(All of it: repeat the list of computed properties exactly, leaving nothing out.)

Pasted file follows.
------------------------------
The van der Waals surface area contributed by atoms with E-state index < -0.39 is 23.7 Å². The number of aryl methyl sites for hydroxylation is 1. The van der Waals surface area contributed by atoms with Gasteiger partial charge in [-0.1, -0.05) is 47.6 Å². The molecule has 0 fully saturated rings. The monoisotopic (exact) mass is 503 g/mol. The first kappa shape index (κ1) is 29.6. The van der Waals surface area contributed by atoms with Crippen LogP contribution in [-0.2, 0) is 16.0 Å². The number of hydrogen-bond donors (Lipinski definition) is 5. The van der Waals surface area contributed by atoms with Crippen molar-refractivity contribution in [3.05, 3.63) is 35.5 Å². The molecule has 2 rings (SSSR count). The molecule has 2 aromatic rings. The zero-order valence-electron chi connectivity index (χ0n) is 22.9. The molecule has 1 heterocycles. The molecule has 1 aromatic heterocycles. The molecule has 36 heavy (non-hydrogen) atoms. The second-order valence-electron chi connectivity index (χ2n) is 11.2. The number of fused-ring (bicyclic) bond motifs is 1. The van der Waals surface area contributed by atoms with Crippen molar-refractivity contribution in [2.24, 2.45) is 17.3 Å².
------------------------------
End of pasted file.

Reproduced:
The van der Waals surface area contributed by atoms with E-state index < -0.39 is 23.7 Å². The number of aryl methyl sites for hydroxylation is 1. The van der Waals surface area contributed by atoms with Gasteiger partial charge in [-0.1, -0.05) is 47.6 Å². The molecule has 0 fully saturated rings. The monoisotopic (exact) mass is 503 g/mol. The first kappa shape index (κ1) is 29.6. The van der Waals surface area contributed by atoms with Crippen LogP contribution in [-0.2, 0) is 16.0 Å². The number of hydrogen-bond donors (Lipinski definition) is 5. The van der Waals surface area contributed by atoms with Crippen molar-refractivity contribution in [3.05, 3.63) is 35.5 Å². The molecule has 2 rings (SSSR count). The molecule has 2 aromatic rings. The zero-order valence-electron chi connectivity index (χ0n) is 22.9. The molecule has 1 heterocycles. The molecule has 1 aromatic heterocycles. The molecule has 36 heavy (non-hydrogen) atoms. The second-order valence-electron chi connectivity index (χ2n) is 11.2. The number of fused-ring (bicyclic) bond motifs is 1. The van der Waals surface area contributed by atoms with Crippen molar-refractivity contribution in [2.24, 2.45) is 17.3 Å².